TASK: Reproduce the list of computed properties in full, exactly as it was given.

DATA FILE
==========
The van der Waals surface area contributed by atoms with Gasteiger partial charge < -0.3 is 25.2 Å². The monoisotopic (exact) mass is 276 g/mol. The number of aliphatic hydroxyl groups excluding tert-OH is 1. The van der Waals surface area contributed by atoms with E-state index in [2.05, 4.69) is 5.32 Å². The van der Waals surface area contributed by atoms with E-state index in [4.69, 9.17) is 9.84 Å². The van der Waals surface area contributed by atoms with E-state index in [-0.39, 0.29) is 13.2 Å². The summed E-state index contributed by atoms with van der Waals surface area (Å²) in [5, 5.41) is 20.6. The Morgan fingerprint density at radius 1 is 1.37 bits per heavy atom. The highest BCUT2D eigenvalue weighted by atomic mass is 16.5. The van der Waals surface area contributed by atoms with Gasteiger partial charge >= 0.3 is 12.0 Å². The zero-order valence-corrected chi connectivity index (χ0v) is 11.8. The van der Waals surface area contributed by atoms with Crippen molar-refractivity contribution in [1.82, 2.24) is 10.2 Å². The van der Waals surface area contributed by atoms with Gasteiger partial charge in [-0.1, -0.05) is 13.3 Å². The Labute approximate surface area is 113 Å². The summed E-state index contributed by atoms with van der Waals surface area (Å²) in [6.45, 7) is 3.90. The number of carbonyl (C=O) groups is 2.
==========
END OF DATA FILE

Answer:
The van der Waals surface area contributed by atoms with Gasteiger partial charge < -0.3 is 25.2 Å². The monoisotopic (exact) mass is 276 g/mol. The number of aliphatic hydroxyl groups excluding tert-OH is 1. The van der Waals surface area contributed by atoms with E-state index in [2.05, 4.69) is 5.32 Å². The van der Waals surface area contributed by atoms with E-state index in [4.69, 9.17) is 9.84 Å². The van der Waals surface area contributed by atoms with E-state index in [-0.39, 0.29) is 13.2 Å². The summed E-state index contributed by atoms with van der Waals surface area (Å²) in [5, 5.41) is 20.6. The Morgan fingerprint density at radius 1 is 1.37 bits per heavy atom. The highest BCUT2D eigenvalue weighted by atomic mass is 16.5. The van der Waals surface area contributed by atoms with Gasteiger partial charge >= 0.3 is 12.0 Å². The zero-order valence-corrected chi connectivity index (χ0v) is 11.8. The van der Waals surface area contributed by atoms with Crippen molar-refractivity contribution in [1.82, 2.24) is 10.2 Å². The van der Waals surface area contributed by atoms with Gasteiger partial charge in [-0.1, -0.05) is 13.3 Å². The Labute approximate surface area is 113 Å². The summed E-state index contributed by atoms with van der Waals surface area (Å²) in [6.45, 7) is 3.90. The number of carbonyl (C=O) groups is 2.